Saturday, May 4, 2013

Snickers AdWords Campaign Targets Searchers So Hungry They Can't Spell

Image representing Google as depicted in Crunc...

Targeting misspelled keywords has long been a strategy in search engine optimization and pay-per-click advertising in order to capture traffic that while it might not have as many impressions, it can be often cheaper than the correctly spelled term or easier to rank for the term. However, Snickers has taken this strategy to a whole new level, not only targeting misspelled keywords, but also using their ad copy to play on the fact that the person misspelled what they were searching for.
Part of the Snickers “You are Not You When You’re Hungry” campaign, AMV BBDO ad agency in London worked with Google to obtain a list of the top 500 search terms. Then, using an algorithm, they spun through common misspellings of those words until they had generated a list of 25,381 different misspellings.
How successful was it? In just over two days, Snickers managed to get 558,589 ad impressions on those misspellings. The campaign ran successfully in the UK for three days and they feel there is great potential to expand this type of campaign on a larger scale.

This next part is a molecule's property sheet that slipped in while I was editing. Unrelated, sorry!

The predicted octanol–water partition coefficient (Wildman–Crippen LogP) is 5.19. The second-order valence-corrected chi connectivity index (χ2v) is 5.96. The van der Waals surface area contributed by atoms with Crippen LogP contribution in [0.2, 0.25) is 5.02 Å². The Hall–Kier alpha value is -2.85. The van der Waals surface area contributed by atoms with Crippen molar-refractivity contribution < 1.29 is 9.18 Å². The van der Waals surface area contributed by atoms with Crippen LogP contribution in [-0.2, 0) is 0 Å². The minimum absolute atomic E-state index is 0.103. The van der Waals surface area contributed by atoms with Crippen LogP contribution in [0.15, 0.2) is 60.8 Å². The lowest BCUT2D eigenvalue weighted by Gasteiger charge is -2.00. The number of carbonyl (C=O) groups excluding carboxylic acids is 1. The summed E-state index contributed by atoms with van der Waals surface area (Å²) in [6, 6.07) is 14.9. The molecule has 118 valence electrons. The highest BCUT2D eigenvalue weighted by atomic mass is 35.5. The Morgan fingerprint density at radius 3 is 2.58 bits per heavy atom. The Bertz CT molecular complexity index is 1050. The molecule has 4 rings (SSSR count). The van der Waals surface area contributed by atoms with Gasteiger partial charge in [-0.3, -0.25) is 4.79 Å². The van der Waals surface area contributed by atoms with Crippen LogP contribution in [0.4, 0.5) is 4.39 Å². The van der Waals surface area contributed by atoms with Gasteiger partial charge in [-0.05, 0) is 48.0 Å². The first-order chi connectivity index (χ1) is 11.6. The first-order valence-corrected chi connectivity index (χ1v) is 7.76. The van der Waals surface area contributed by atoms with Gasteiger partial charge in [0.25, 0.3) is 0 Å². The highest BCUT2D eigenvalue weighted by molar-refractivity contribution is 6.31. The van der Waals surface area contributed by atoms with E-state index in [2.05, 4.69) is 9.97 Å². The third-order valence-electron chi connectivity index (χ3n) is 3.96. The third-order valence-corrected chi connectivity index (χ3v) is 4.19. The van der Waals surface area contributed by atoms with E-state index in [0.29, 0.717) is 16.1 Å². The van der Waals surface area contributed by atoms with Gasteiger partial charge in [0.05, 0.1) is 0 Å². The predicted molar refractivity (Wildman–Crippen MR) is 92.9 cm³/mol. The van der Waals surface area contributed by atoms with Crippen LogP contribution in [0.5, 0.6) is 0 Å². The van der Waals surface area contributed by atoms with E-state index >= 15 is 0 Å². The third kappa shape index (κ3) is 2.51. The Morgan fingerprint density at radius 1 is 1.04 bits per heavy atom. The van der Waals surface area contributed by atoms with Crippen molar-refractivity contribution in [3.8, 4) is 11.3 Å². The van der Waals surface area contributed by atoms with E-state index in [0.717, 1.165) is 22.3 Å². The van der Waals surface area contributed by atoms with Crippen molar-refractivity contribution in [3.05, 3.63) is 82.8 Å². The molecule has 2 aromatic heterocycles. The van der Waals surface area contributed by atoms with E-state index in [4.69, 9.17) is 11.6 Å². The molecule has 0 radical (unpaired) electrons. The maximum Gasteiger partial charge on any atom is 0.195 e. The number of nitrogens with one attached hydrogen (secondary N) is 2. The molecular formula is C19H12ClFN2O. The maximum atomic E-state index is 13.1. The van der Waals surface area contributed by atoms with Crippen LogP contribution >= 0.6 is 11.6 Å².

Their AdWords ad copy also included misspellings as well and led to their specially branded website. 
Jessica Langdell from AMV BBDO reveals the list of incorrect spellings that brought a surprising amount of traffic for this Snickers campaign.

It is an interesting spin on targeting misspellings via AdWords because they aren’t simply targeting misspellings because the correct spelling is their target market. Instead, they are playing upon the fact that the user did misspell something with the suggestion that a Snickers would help.
Clearly, the ad agency had to work with Google to get this campaign approved, as Google AdWords takes into account misspellings when showing ads, and it is actually against the AdWords terms to deliberately misspell words in an AdWords ad.
In fact, a year ago, Google began to show AdWords ads for the correctly spelled keywords when users searched for a specific search term Google believed was simply a misspelling. However, the majority of the misspellings from AMV BBDO and the ones shown in the video did not tend to be highly competitive keywords where that would become an issue, for budgets or brand terms.
AMV BBDO created a video detailing how this campaign worked and why they decided to target those misspelling search terms.
Snickers Google from Doc News on Vimeo.


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